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Skills Dearth Hinders Enterprise Kubernetes/Cloud Native Adoption

Canonical published a new cloud native tech report with a focus on Kubernetes, finding that the growing ecosystem has yet to achieve full enterprise adoption, with a lack of in-house skills a primary challenge.

While Canonical is widely known for its Ubuntu Linux distribution, it's also a member of the Cloud Native Computing Foundation (CNCF) and thus published The Kubernetes and Cloud Native Operations Report based on data from 1,200 respondents to survey questions about hybrid and multi-cloud operations, Kubernetes, virtual machines (VMs), bare metal, goals, benefits, challenges, operators, advanced usage, edge and so on.

Along with survey data, the report comes with insights from industry stalwarts coming from Amazon, Google, the CNCF, WeaveWorks, Cloudbees and HCL Technologies.

"Despite high adoption rates of cloud native technologies in recent years, enterprises have yet to cross the chasm to full adoption, but they're quickly moving in that direction," Canonical said of the report.

They're moving in that direction because of perceived benefits -- the goals of using cloud native/Kubernetes -- including improved maintenance, monitoring, and automation (reported by 64.6 percent of users), modernizing infrastructure (46.4 percent), and faster time to market (26.5 percent) -- see the graphic below.

Goals
[Click on image for larger view.] Goals (source: Canonical).

Meanwhile, the top challenge to meeting those goals is a lack of in-house skills, reported by 54.4 percent of respondents, followed by company IT structure (37.3 percent), incompatibility with legacy systems (32.6 percent), difficulty training users (29.7 percent), security and compliance concerns (24.7 percent), and integrating cloud native applications together (19 percent) -- see the graphic below.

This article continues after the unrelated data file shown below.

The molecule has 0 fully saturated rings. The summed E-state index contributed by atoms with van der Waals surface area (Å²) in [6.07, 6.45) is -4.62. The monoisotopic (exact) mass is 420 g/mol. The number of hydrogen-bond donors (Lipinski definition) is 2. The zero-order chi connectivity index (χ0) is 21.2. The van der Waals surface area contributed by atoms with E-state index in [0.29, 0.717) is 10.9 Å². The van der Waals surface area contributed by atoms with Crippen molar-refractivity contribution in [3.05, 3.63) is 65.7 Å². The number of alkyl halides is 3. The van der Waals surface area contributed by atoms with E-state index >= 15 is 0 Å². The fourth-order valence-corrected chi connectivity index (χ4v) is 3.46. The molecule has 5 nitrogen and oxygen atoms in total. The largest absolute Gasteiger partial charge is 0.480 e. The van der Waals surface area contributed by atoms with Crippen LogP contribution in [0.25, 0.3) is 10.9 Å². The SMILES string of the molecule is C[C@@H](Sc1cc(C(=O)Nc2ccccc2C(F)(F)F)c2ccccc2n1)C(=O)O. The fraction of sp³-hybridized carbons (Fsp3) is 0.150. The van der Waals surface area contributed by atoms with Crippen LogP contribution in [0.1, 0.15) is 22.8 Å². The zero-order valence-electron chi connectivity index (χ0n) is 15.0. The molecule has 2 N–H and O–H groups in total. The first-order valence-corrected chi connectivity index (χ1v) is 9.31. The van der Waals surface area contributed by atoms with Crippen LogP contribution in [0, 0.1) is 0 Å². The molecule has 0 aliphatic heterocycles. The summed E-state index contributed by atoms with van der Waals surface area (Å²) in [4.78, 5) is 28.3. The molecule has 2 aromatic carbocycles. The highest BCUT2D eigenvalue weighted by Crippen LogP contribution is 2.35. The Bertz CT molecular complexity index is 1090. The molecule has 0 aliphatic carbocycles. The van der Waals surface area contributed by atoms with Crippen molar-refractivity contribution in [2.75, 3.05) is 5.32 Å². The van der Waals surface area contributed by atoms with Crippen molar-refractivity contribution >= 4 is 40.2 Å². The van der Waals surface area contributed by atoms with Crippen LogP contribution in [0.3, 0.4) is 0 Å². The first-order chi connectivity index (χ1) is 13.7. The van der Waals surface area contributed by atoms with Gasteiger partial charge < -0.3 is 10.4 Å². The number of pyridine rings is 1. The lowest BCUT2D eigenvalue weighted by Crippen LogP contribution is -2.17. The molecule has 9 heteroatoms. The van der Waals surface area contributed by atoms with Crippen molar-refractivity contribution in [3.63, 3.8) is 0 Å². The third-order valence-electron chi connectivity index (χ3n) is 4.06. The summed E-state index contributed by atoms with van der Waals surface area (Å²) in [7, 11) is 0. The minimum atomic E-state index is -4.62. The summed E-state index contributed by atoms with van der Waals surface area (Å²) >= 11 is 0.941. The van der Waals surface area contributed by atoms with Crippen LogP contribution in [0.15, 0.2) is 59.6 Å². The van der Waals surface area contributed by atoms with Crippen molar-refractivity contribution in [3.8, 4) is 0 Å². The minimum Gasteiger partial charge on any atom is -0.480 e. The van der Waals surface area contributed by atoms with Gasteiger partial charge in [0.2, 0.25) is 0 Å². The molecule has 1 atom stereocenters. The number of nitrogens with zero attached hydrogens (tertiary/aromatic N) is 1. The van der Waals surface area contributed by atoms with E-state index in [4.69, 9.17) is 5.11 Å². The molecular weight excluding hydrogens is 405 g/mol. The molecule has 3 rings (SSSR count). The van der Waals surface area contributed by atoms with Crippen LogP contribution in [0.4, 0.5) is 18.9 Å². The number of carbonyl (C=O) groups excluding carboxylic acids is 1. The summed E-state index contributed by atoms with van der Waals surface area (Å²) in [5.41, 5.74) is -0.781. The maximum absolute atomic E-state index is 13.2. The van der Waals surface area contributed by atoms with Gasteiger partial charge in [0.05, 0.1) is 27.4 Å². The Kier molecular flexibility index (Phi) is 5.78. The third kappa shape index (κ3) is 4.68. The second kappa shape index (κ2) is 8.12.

Challenges
[Click on image for larger view.] Challenges (source: Canonical).

Industry experts commenting on those challenges included Kelsey Hightower, a developer advocate at Google, and Alexis Richardson, founder and CEO of Weaveworks.

"They don't realize they already have a lot of the required skills," Hightower said. "Kubernetes is not where these skills originated ... (These are) new terms used for older concepts. Many people lack confidence, because they believe that the fundamentals have changed somehow."

Richardson, meanwhile, commented, "When people worry about the basics, i.e. security, costs, resources, observability and configuration, this is an indication that they haven't yet crossed the chasm of full enterprise adoption."

Those findings fit in with other surveys, such as The State of Kubernetes 2020 published by VMware last year, which found the top deployment challenge was "lack of experience and expertise" (70 percent), while the top management challenge was "lack of experience and expertise" (67 percent).

Another similarity between the two reports is lagging enterprise adoption, with VMware finding that on-premises installations outnumbered public cloud deployments for the then-5-year-old project, described as "still very young" by the company. "More than half of respondents (57 percent) are operating fewer than 10 Kubernetes clusters, and 60 percent are running less than half of their containerized workloads on Kubernetes," VMware said. "Early adopters of container technologies relied on other container orchestration tools (or no orchestration at all), and these environments remain in place. However, expect to see them supplanted by Kubernetes in the coming years. Kubernetes has all the momentum on its side."

The new Canonical report, meanwhile, indicated that 30 percent of respondents run applications on a mix of bare metal, VMs and Kubernetes, while 15.3 percent do so mostly on VMs -- planning to fully migrate to Kubernetes -- and 13.1 percent are on VMs and evaluating Kubernetes for deployment.

Other highlights of the new Canonical report include: